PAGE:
A surfer guy told us it would be a good day for us to learn surf as we wouldn't burn our skin...obviously the Buenos Aires tan, if ever there was one, has faded! Down the opposite end was a pier, just like at the English seaside, but unfortunately they don't just take anyone on their Peruvian piers - Andrew was turned away for wearing shorts.
i00012.jpg

So we tackled the long walk back up some more enormous steps in the cliff side and out of breath and sweaty, we headed to a shopping centre to cool down. Inside was a big supermarket, so we had a wander round and saw this, which made us giggle:
i00016.jpg

We had lunch of falafel and chicken pittas and iced lemonade at a Turkish cafe called Tarboush and had a look in the shops. Around the square they have clothes shops that look like jumble sales, piles and piles of non-descript cheap clothing. Andrew was looking for another vest as it had been so hot, so he rummaged through the piles for ages pulling out women's vest after women's vest, to find nothing! I think he was a bit addicted in the end, trying to find a cheap deal.

Back at the hostel we had an email to say that in Ollantaytambo, the town we were supposed to be staying in when we flew into Cusco the next day, there had been a flood that had knocked out all the water to the hostel and some of the electric and communications. This was the first time we had to juggle our plans and we were worried we wouldn't be able to change our hostels around, but luckily it was a simple swap - we'd go to Cusco first and then Ollantaytambo to see Machu Picchu. I was concerned about the altitude as it would be worse for us starting off in Cusco, being higher than Ollantaytambo, and I was sad we couldn't go to Machu Picchu on Valentine's Day as planned, but obviously these were very minor things in comparison to the poor people of Ollantaytambo having their town and homes wrecked by floods!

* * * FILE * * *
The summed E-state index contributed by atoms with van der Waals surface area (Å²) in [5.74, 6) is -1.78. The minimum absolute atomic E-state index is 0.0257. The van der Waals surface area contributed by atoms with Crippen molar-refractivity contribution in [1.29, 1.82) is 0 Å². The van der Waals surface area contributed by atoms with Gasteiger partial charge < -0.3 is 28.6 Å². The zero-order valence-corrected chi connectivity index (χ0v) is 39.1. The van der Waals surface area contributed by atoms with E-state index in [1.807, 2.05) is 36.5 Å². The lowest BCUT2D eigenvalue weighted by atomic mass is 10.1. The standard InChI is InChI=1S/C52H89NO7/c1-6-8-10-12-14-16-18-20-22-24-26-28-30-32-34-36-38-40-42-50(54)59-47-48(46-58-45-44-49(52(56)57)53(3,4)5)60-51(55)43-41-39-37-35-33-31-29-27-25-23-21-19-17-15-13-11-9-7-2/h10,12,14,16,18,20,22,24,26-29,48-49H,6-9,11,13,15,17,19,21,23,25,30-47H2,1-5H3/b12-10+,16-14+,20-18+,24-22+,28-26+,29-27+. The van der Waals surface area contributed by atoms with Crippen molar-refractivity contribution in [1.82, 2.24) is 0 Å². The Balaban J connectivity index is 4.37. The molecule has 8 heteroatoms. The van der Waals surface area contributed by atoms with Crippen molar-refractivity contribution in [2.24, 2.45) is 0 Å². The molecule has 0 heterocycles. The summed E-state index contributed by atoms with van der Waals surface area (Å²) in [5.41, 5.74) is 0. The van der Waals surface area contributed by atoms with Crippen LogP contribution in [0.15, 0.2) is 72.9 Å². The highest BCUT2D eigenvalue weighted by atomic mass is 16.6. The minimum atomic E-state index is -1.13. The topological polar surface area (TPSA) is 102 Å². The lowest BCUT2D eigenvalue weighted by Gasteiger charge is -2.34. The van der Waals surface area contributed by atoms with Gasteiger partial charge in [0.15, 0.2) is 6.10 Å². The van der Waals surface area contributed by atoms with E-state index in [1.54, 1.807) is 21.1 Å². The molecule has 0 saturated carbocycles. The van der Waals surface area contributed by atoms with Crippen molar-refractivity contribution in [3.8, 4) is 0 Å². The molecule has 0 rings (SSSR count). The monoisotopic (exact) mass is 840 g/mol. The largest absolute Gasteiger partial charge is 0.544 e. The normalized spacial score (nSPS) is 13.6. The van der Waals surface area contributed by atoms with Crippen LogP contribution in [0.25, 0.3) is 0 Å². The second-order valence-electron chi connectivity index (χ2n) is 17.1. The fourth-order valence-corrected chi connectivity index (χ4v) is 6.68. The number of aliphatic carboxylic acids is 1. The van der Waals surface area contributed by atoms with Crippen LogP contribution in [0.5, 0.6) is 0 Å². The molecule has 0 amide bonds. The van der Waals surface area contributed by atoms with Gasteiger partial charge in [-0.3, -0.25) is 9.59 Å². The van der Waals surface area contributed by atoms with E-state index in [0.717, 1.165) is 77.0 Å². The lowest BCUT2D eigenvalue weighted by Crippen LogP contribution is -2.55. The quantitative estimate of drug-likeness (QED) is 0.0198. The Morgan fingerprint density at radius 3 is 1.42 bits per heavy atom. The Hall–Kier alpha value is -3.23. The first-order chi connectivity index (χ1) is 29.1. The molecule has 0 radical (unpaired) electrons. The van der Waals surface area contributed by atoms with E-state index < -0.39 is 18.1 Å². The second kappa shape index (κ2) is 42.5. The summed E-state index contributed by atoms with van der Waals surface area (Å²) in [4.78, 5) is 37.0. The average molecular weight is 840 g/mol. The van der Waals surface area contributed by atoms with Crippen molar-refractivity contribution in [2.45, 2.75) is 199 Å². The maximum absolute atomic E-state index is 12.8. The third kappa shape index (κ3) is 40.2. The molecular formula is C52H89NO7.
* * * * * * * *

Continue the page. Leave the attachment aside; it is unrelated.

That night we went for dinner at a Chifa restaurant in the square. This is a type of Chinese cooking in Peru that apparently uses Peruvian ingredients as substitute for those originally used in China that can't be found here. I didn't notice a great deal of difference taste-wise to be honest and I would have thought any traditional cuisine of another country in a new country would have to substitute some ingredients? So I assume I have oversimplified the description of Chifa! Anyway, we had steamed dumplings to start, I had an enormous three roast noodle dish and Andrew had a massive pork and rice dish. With drinks, the bill came to £15 - the start of the cheap food in our South American adventure.

We didn't make the most of Lima, mainly because we were tired, so after a walk around the tiny market in the square, we headed back to the hostel. On the way, we went down a street packed with bars and restaurants with people shouting and pestering for you to come in - it felt like being on the strip in touristy Spain or (closer to home for me, from my 'getting people into bars' days!) Ayia Napa, the only difference was instead of young men and women it was just old men. I think maybe they need a trip to Europe to see what works, or better, maybe just lose it altogether?

Posted by staceywaugh 13:43 Archived in Peru Tagged art birds fog funny mist pier seaside Comments (0)

(Entries 1 - 2 of 2) Page [1]